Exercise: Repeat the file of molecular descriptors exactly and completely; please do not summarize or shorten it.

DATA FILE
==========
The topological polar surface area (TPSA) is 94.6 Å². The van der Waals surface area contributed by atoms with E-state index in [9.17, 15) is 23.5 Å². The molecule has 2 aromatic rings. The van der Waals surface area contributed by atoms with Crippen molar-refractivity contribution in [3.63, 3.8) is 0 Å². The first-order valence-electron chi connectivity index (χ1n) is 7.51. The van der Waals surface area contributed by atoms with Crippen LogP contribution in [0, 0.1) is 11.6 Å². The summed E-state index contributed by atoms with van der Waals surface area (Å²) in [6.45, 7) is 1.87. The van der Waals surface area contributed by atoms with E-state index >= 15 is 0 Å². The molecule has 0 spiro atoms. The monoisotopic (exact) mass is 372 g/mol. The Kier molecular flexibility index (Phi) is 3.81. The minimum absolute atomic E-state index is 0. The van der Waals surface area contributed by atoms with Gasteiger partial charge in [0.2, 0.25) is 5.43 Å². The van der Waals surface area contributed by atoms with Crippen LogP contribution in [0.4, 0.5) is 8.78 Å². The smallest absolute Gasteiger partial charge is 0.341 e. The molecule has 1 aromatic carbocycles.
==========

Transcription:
The topological polar surface area (TPSA) is 94.6 Å². The van der Waals surface area contributed by atoms with E-state index in [9.17, 15) is 23.5 Å². The molecule has 2 aromatic rings. The van der Waals surface area contributed by atoms with Crippen molar-refractivity contribution in [3.63, 3.8) is 0 Å². The first-order valence-electron chi connectivity index (χ1n) is 7.51. The van der Waals surface area contributed by atoms with Crippen LogP contribution in [0, 0.1) is 11.6 Å². The summed E-state index contributed by atoms with van der Waals surface area (Å²) in [6.45, 7) is 1.87. The van der Waals surface area contributed by atoms with E-state index >= 15 is 0 Å². The molecule has 0 spiro atoms. The monoisotopic (exact) mass is 372 g/mol. The Kier molecular flexibility index (Phi) is 3.81. The minimum absolute atomic E-state index is 0. The van der Waals surface area contributed by atoms with Gasteiger partial charge in [0.2, 0.25) is 5.43 Å². The van der Waals surface area contributed by atoms with Crippen LogP contribution in [0.4, 0.5) is 8.78 Å². The smallest absolute Gasteiger partial charge is 0.341 e. The molecule has 1 aromatic carbocycles.